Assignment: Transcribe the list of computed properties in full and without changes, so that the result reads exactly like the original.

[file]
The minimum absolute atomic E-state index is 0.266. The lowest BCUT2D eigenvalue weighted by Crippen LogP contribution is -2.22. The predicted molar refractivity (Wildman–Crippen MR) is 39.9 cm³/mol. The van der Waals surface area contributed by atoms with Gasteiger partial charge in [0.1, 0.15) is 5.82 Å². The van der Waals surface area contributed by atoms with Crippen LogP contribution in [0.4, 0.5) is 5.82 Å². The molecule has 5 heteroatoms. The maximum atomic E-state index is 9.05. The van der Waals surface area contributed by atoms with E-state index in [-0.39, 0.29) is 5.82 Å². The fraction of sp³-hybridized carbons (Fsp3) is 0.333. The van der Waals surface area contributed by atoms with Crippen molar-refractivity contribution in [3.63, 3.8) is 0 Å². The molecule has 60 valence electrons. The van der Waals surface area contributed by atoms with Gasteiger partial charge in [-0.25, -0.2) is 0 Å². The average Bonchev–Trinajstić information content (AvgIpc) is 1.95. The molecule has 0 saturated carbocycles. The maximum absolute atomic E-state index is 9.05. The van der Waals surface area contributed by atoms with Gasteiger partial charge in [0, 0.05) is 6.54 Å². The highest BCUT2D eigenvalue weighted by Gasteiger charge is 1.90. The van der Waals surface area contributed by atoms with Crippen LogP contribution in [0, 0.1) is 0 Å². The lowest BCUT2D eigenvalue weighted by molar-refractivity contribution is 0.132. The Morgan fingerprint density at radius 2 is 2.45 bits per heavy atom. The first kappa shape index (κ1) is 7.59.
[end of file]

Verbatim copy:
The minimum absolute atomic E-state index is 0.266. The lowest BCUT2D eigenvalue weighted by Crippen LogP contribution is -2.22. The predicted molar refractivity (Wildman–Crippen MR) is 39.9 cm³/mol. The van der Waals surface area contributed by atoms with Gasteiger partial charge in [0.1, 0.15) is 5.82 Å². The van der Waals surface area contributed by atoms with Crippen LogP contribution in [0.4, 0.5) is 5.82 Å². The molecule has 5 heteroatoms. The maximum atomic E-state index is 9.05. The van der Waals surface area contributed by atoms with E-state index in [-0.39, 0.29) is 5.82 Å². The fraction of sp³-hybridized carbons (Fsp3) is 0.333. The van der Waals surface area contributed by atoms with Crippen molar-refractivity contribution in [3.63, 3.8) is 0 Å². The molecule has 60 valence electrons. The van der Waals surface area contributed by atoms with Gasteiger partial charge in [-0.25, -0.2) is 0 Å². The average Bonchev–Trinajstić information content (AvgIpc) is 1.95. The molecule has 0 saturated carbocycles. The maximum absolute atomic E-state index is 9.05. The van der Waals surface area contributed by atoms with Gasteiger partial charge in [0, 0.05) is 6.54 Å². The highest BCUT2D eigenvalue weighted by Gasteiger charge is 1.90. The van der Waals surface area contributed by atoms with Crippen LogP contribution in [0, 0.1) is 0 Å². The lowest BCUT2D eigenvalue weighted by molar-refractivity contribution is 0.132. The Morgan fingerprint density at radius 2 is 2.45 bits per heavy atom. The first kappa shape index (κ1) is 7.59.